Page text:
Winfried Schäfer, Jamaica senior men’s national football team head coach, is yet to receive his salary for the month of November. Jamaica Football Federation (JFF) president, Captain Horace Burrell, said up to Friday, the tactician had not been paid and that the federation was seeking funds to fulfil its obligation. “As it relates to Coach Schäfer’s salary, we have not yet paid Coach Schäfer,” Burrell said bluntly. “This is the first time we have not been able to pay, and such a long time over. He was due on the 25th (November) and we are not seeing the payment in December. “We have not paid him for the month of November and we are concerned. He is not a happy man. He needs to get his funds and we are hoping that this situation will be resolved shortly,” he said. He said the federation has been working around the clock trying to secure the funds needed to compensate Schäfer, but remains confident its calls will be answered. “We are in need of sponsorship support because the financial burden on the federation is extremely heavy. It is a very challenging period for the federation, but we will do our endeavour to make it work,” he added, noting that it has 11 teams to finance, several of which have been travelling for competition recently. OPTIMISTIC FOR SUPPORT “Sponsors we have talked to, many have said that in their new budget year in March, but I am optimistic that closer to the time, we will get some support. We are trying our very best, working around the clock and doing our endeavour best to see the type of support that we are able to garner to help. “But it is a challenging time and we welcome all the help we can get, because when glory comes, it doesn’t come just to the JFF it comes to the entire nation,” he added. Burrell said it was a very active year for national teams, of both genders, at the various age groups and travelling and accommodation for these competitions proved very costly. “I have to be frank. There is no other sport where so many young people are involved at the national level. We had 11 national teams that participated in competitions (this year). Others (sporting bodies) have one or two national teams. We had 11, with some 35 people travelling at each time, as you must have a full team, doctors, physios, equipment people, and that is what makes the difference with these delegations, and the cost of travel and hotel accommodation amounts to millions of dollars,” he explained. “The nation has to realise that our nation’s football is women and men. Not so long ago, we had to abandon the female programme in order to stay alive because of the finances, and that is the last thing I would want to do. Our women deserve an equal chance and we certainly are not looking to cut our women’s programme. Our ladies deserve the opportunity to display their talent the same way our men do,” he said.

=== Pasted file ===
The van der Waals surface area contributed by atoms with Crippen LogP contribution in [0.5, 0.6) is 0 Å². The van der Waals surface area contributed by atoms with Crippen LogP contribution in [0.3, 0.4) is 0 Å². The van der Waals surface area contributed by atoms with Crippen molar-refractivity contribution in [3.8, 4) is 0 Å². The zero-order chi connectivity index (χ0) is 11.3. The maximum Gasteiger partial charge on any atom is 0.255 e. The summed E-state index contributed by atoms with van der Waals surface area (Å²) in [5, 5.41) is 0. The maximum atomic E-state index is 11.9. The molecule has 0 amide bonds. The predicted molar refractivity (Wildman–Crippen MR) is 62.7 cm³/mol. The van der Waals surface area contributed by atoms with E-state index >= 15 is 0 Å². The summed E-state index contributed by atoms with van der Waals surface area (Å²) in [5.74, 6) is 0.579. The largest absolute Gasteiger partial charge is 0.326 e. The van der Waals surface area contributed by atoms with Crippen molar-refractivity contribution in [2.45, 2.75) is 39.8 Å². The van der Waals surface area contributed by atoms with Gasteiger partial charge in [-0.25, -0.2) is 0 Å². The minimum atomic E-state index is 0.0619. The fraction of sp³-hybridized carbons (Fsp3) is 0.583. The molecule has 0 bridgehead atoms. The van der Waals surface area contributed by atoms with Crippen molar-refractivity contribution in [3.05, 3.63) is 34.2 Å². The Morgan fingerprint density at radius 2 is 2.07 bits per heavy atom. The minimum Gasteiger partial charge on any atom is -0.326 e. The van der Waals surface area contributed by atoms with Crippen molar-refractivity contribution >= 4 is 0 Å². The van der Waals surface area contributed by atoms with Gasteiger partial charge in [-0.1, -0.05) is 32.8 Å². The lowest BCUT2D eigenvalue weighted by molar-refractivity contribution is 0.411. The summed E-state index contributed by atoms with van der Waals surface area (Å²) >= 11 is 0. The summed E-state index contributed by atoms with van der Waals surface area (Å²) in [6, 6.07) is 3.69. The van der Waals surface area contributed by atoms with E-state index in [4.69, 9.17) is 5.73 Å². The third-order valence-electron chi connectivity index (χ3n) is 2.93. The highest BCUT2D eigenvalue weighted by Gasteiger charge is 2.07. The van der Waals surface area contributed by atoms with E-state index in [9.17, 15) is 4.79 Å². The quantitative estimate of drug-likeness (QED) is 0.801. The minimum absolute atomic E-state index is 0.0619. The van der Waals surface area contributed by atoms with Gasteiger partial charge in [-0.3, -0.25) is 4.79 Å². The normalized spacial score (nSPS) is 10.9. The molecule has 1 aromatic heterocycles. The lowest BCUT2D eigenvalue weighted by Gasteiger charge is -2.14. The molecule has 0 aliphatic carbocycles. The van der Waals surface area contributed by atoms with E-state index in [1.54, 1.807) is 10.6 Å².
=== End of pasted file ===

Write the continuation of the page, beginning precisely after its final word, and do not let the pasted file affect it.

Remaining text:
…rehabilitation programmes must be set up for ex-offenders“Government alone, with all their guns, vehicles and professionals, cannot reduce crime and recidivism; it takes the unmatched volunteerism and goodwill of the local faith-based authorities, and the resources of Government and donor agencies like the EU (European Union) and the Private Sector, to actualise the needed reduction in crime”.Pastor Wendell JeffreyThese were the sentiments of Pastor Wendell Jeffrey, who is facilitating the 10th European Development Forum (EDF) on Crime and Violence Prevention and Social Development Project, being held with the intent of providing trainers with information to help ex-offenders in prison.The Regional workshop, dubbed ‘Train-the-Trainers’, will focus on Restorative Justice under the ‘Sycamore Tree Project’ being held at the Grand Coast Hotel at Le Ressouvenir, East Coast Demerara.According to Jeffrey, the training will be geared towards training persons who happen to be ex-offenders, and the intent is to conduct rehabilitation programmes with prisoners.He pointed out, “I have long argued that significant and precipitous decline in crime across the Caribbean states will only come when there is a formal marrying of governmental and corporate funding, coupled with the involvement of faith-based, private sector and civic-minded organisations”.Through this collaboration, Jeffrey said, a post-release rehabilitation programme can be developed, as the need for an ex-offender rehabilitation programme across the Caribbean remains evident.According to him, the formal facilities should be a place “where ex-offenders can participate in programmes when they are released from prison”.The facilitator noted that those institutions would need to be fully funded and managed for the sole purpose of transitioning individuals back into the society.He pointed to the grave need for such a programme in Guyana, especially since only a few Caribbean countries currently have such provisions, and have earmarked monies for the intended purposes.This much needed programme is being kicked off now, Jeffrey said, with the launch of the Train-the-Trainers workshop, which will allow for over 60 persons to be equipped with knowledge in the area of prison rehabilitation.“The programme will build from a comprehension of what is termed restorative justice to the actual engagement of ex-offenders and recovering addicts in practical applications,” he explained.Among the areas which will be discussed with prisoners are how their criminal behaviour would affect their victims, as well as the genesis of criminal behaviours of perpetrators.Jeffrey’s statements were endorsed by the Head of the European Union Delegation to Guyana and Suriname, Jerney Videtic, who said that increased punishment will not be effective in lowering the crime rate.According to him, “The assumption that increasing punishment will reduce crime can be applied to three categories of perspective offenders. The first category being criminals who believe they will be apprehended, the second being those who believe they will not be caught, and the third being delinquents who believe they might be arrested; so increasing penalty will only have an impact upon those who believe they might get caught”.It is because of this that the diplomat noted that immediate sanctions should be imposed on perpetrators, rather than giving them lengthy stays in the prisons.The EU is providing funding for the workshop, which will last for just about five days.The Sycamore Tree Project is an in-prison restorative justice programme which seeks to bring together unrelated victims and offenders to discuss crime and its impact. It takes its name from the story of Zacchaeus and his encounter with Jesus in the Bible.A senior member of the organizing team related that they aspire to reach the prisons and begin their mission by January.